This is one I hear a lot. We should not expect the Bible to fit within our modern ideas of accuracy. This means that since the Bible was written by ancient people, it should be understood in an ancient context. For instance, no one has been able to definitively explain why Matthew and Luke have different genealogies for Christ (or why neither of them match the genealogy in Chronicles), but we’re told that this would not have bothered ancient readers. It turns out, this claim is completely false (see here and here), but that’s what we’re told, nonetheless. Yet, isn’t this still a problem since the Bible is supposed to be inspired? I could understand why human writers would be bound within the same methods and practices of their own times, but why would God be constrained by those things? Didn’t he
know that later generations would see some of these difficulties as reasons to doubt the Bible’s inspiration? If he had inspired the Bible’s writers to record things in a more straightforward way (the same genealogy for Jesus, for instance), would ancient readers not have understood it?
It seems to me that the Chicago Statement on Biblical Inerrancy only has to make these caveats because the Bible does not actually meet the standards for inerrancy that we would expect from a book written by a perfect deity.
Inerrant in the Original
Sometimes Christians will claim that the original manuscripts of the Bible were completely inerrant, so any problems in our Bibles today come from copyists and translators. Of course, since we have none of the Bible’s original manuscripts, it’s impossible to verify that claim. I won’t spend much time on this issue, because it would take us too far away from the topic at hand, but as I understand it, most scholars think that we’ve been able to come very close to what the original documents said. The fact that some passages were kept in popular translations for centuries even though we’ve now discovered that they weren’t original to the Bible only hurts the notion of inspiration, in my view. After all, what good are perfect originals if we don’t have access to them? But in the end, copyist errors can’t account for all the difficulties in the Bible, so I don’t feel it’s worth going into any further at this point.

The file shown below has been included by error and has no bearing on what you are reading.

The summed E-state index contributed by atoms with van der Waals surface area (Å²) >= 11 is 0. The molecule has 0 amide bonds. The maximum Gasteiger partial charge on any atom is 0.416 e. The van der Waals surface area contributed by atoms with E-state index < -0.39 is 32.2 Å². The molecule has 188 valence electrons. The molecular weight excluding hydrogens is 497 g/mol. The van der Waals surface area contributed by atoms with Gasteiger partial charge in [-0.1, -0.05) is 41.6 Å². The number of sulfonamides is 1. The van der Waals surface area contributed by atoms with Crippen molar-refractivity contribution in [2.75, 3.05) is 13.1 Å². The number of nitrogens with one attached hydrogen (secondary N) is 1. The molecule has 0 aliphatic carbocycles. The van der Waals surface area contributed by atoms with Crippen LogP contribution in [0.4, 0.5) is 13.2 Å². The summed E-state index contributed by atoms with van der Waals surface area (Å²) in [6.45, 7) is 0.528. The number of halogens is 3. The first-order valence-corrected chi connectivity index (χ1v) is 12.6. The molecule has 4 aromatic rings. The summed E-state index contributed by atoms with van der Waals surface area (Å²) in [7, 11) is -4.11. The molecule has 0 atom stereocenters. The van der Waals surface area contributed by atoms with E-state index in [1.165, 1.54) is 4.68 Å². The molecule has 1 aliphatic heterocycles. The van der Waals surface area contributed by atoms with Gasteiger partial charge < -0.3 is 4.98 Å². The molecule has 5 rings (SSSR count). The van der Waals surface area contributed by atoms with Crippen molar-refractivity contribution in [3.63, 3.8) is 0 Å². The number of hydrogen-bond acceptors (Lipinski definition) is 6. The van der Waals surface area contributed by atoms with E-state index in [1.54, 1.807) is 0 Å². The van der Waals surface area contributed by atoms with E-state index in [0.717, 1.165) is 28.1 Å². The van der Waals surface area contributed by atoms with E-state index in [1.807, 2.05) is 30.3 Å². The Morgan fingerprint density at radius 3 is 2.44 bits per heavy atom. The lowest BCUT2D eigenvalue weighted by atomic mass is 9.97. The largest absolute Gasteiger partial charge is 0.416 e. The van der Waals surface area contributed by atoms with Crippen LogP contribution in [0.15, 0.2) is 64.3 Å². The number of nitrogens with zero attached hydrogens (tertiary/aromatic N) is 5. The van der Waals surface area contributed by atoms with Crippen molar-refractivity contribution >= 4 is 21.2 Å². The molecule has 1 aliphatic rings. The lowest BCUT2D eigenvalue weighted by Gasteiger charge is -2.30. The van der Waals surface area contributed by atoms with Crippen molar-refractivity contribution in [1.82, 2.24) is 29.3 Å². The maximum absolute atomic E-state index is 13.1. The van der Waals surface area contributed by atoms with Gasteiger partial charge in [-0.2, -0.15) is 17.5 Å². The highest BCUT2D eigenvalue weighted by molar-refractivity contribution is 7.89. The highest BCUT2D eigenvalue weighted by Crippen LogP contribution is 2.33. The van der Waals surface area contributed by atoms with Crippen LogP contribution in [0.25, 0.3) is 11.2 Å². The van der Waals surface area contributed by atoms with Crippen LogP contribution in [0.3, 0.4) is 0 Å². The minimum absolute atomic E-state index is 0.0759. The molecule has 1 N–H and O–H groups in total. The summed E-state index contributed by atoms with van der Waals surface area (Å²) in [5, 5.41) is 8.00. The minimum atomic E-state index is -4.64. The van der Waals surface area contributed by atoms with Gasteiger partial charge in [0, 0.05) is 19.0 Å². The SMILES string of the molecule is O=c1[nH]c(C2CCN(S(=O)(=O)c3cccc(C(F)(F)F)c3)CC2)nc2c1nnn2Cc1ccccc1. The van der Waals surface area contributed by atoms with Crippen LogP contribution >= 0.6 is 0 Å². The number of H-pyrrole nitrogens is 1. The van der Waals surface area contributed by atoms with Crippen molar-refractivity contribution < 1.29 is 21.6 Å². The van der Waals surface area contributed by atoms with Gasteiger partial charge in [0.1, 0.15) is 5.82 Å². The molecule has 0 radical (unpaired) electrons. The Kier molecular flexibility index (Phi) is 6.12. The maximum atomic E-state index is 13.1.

Long Story Short
To me, whether or not the Bible should be inerrant is actually very simple. If someone tells me a story that involves breaking the laws of nature (miracles, in other words), I want to know I can trust that person completely before I accept his story. I need evidence, in other words, and the Bible seems to think that’s a reasonable standard. When God appeared to Moses in the burning bush, he turned Moses’ staff into a serpent, then withered and restored Moses’ hand in order to prove that he really was God. When God called Gideon to deliver the Israelites from Midian, he gave at least 3 different signs in order to prove who he was (Judges 6). John 20:30-31 tells us that Jesus performed his miracles, and they were recorded, so that people might believe:
Now Jesus did many other signs in the presence of the disciples, which are not written in this book; but these are written so that you may believe that Jesus is the Christ, the Son of God, and that by believing you may have life in his name.
And the author of Acts pointed out that the Bereans were noble because they consulted scriptures to test the message Paul was bringing them (Acts 17:11).
Even the Bible itself demonstrates the importance and necessity of evidence. As Jesus told Nicodemus, “If I have told you earthly things and you do not believe, how can you believe if I tell you heavenly things?” That’s absolutely right. If the Bible can’t tell mundane things accurately, why should we believe all of its amazing things? Christians believe that God spoke from the top of Mount Sinai, that he walked in the Garden with Adam and Eve. He sent fire from Heaven to consume Elijah’s sacrifice on Mount Carmel, and he parted the Red Sea to deliver the Israelites. He leveled the walls of Jericho for Joshua’s army, and he caused Samson to kill 1000 Philistines with a donkey’s jawbone. His son walked on water, healed the sick, and defeated death. He spoke to his prophets and wrought amazing miracles through them. But now he communicates with us through a book? That’s how he chooses to communicate with us today? Either it’s just a
fable, or that book must have some amazing evidence. If God were going to send us a written message, if he were perfect, and if this message was so important that it decided the eternal fate for each of us, then that book must stand out in some way. At the very least, it should be utterly flawless. Anything less would run completely counter to every claim that’s been made about this god.